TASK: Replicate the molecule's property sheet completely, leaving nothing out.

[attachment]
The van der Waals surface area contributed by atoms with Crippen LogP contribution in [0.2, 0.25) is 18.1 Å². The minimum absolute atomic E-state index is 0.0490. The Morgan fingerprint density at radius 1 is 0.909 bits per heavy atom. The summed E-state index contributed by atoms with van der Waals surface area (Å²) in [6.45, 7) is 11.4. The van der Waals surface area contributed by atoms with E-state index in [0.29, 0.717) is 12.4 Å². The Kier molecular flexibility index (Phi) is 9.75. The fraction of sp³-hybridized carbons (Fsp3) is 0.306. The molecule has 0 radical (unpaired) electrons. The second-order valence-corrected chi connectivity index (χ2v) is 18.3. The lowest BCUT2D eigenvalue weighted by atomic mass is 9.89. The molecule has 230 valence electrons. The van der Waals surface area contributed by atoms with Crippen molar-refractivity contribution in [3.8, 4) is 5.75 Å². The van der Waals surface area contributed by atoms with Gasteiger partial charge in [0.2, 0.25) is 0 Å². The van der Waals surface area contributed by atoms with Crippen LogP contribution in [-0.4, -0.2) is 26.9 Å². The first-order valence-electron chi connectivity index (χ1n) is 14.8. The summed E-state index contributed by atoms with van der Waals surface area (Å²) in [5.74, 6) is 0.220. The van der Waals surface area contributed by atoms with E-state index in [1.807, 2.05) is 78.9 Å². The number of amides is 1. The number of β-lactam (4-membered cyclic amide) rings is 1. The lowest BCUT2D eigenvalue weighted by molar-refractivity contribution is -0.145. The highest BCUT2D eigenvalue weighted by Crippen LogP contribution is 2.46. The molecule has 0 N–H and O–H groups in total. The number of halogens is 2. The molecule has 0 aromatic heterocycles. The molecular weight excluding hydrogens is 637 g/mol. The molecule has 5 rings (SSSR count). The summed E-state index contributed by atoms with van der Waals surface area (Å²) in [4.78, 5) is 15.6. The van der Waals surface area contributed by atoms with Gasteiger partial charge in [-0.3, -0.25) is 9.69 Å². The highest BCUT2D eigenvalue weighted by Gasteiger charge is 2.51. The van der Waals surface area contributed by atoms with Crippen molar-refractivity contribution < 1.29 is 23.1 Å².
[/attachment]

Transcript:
The van der Waals surface area contributed by atoms with Crippen LogP contribution in [0.2, 0.25) is 18.1 Å². The minimum absolute atomic E-state index is 0.0490. The Morgan fingerprint density at radius 1 is 0.909 bits per heavy atom. The summed E-state index contributed by atoms with van der Waals surface area (Å²) in [6.45, 7) is 11.4. The van der Waals surface area contributed by atoms with E-state index in [0.29, 0.717) is 12.4 Å². The Kier molecular flexibility index (Phi) is 9.75. The fraction of sp³-hybridized carbons (Fsp3) is 0.306. The molecule has 0 radical (unpaired) electrons. The second-order valence-corrected chi connectivity index (χ2v) is 18.3. The lowest BCUT2D eigenvalue weighted by atomic mass is 9.89. The molecule has 230 valence electrons. The van der Waals surface area contributed by atoms with Crippen molar-refractivity contribution in [3.8, 4) is 5.75 Å². The van der Waals surface area contributed by atoms with Gasteiger partial charge in [0.2, 0.25) is 0 Å². The van der Waals surface area contributed by atoms with Crippen LogP contribution in [-0.4, -0.2) is 26.9 Å². The first-order valence-electron chi connectivity index (χ1n) is 14.8. The summed E-state index contributed by atoms with van der Waals surface area (Å²) in [5.74, 6) is 0.220. The van der Waals surface area contributed by atoms with E-state index in [1.807, 2.05) is 78.9 Å². The number of amides is 1. The number of β-lactam (4-membered cyclic amide) rings is 1. The lowest BCUT2D eigenvalue weighted by molar-refractivity contribution is -0.145. The highest BCUT2D eigenvalue weighted by Crippen LogP contribution is 2.46. The molecule has 0 N–H and O–H groups in total. The number of halogens is 2. The molecule has 0 aromatic heterocycles. The molecular weight excluding hydrogens is 637 g/mol. The molecule has 5 rings (SSSR count). The summed E-state index contributed by atoms with van der Waals surface area (Å²) in [4.78, 5) is 15.6. The van der Waals surface area contributed by atoms with Gasteiger partial charge in [-0.3, -0.25) is 9.69 Å². The highest BCUT2D eigenvalue weighted by Gasteiger charge is 2.51. The van der Waals surface area contributed by atoms with Crippen molar-refractivity contribution < 1.29 is 23.1 Å².